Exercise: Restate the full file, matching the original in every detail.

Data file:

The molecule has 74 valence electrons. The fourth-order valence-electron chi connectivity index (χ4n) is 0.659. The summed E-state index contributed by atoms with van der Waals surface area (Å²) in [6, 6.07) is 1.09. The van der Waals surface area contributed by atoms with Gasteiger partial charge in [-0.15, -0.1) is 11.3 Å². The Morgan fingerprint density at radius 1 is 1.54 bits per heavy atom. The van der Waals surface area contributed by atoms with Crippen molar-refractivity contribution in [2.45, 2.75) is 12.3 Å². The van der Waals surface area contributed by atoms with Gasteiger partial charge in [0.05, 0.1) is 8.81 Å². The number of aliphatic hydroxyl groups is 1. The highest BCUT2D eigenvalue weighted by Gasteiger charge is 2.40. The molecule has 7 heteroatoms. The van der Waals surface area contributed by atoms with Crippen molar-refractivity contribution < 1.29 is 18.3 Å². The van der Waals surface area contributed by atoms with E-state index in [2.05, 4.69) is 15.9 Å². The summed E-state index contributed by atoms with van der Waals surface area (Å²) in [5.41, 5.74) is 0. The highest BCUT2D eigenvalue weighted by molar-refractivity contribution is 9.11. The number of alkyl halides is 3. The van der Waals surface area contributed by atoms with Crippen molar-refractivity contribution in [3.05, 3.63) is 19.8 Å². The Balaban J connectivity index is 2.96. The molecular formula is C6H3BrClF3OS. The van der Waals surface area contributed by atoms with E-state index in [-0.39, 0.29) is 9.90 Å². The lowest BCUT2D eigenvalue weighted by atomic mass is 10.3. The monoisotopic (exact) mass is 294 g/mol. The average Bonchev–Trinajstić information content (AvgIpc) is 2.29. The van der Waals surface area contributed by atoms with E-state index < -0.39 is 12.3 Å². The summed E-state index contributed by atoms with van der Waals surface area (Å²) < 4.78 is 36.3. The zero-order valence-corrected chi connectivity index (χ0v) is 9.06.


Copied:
The molecule has 74 valence electrons. The fourth-order valence-electron chi connectivity index (χ4n) is 0.659. The summed E-state index contributed by atoms with van der Waals surface area (Å²) in [6, 6.07) is 1.09. The van der Waals surface area contributed by atoms with Gasteiger partial charge in [-0.15, -0.1) is 11.3 Å². The Morgan fingerprint density at radius 1 is 1.54 bits per heavy atom. The van der Waals surface area contributed by atoms with Crippen molar-refractivity contribution in [2.45, 2.75) is 12.3 Å². The van der Waals surface area contributed by atoms with Gasteiger partial charge in [0.05, 0.1) is 8.81 Å². The number of aliphatic hydroxyl groups is 1. The highest BCUT2D eigenvalue weighted by Gasteiger charge is 2.40. The molecule has 7 heteroatoms. The van der Waals surface area contributed by atoms with Crippen molar-refractivity contribution < 1.29 is 18.3 Å². The van der Waals surface area contributed by atoms with E-state index in [2.05, 4.69) is 15.9 Å². The summed E-state index contributed by atoms with van der Waals surface area (Å²) in [5.41, 5.74) is 0. The highest BCUT2D eigenvalue weighted by molar-refractivity contribution is 9.11. The number of alkyl halides is 3. The van der Waals surface area contributed by atoms with Crippen molar-refractivity contribution in [3.05, 3.63) is 19.8 Å². The Balaban J connectivity index is 2.96. The molecular formula is C6H3BrClF3OS. The van der Waals surface area contributed by atoms with E-state index in [-0.39, 0.29) is 9.90 Å². The lowest BCUT2D eigenvalue weighted by atomic mass is 10.3. The monoisotopic (exact) mass is 294 g/mol. The average Bonchev–Trinajstić information content (AvgIpc) is 2.29. The van der Waals surface area contributed by atoms with E-state index < -0.39 is 12.3 Å². The summed E-state index contributed by atoms with van der Waals surface area (Å²) < 4.78 is 36.3. The zero-order valence-corrected chi connectivity index (χ0v) is 9.06.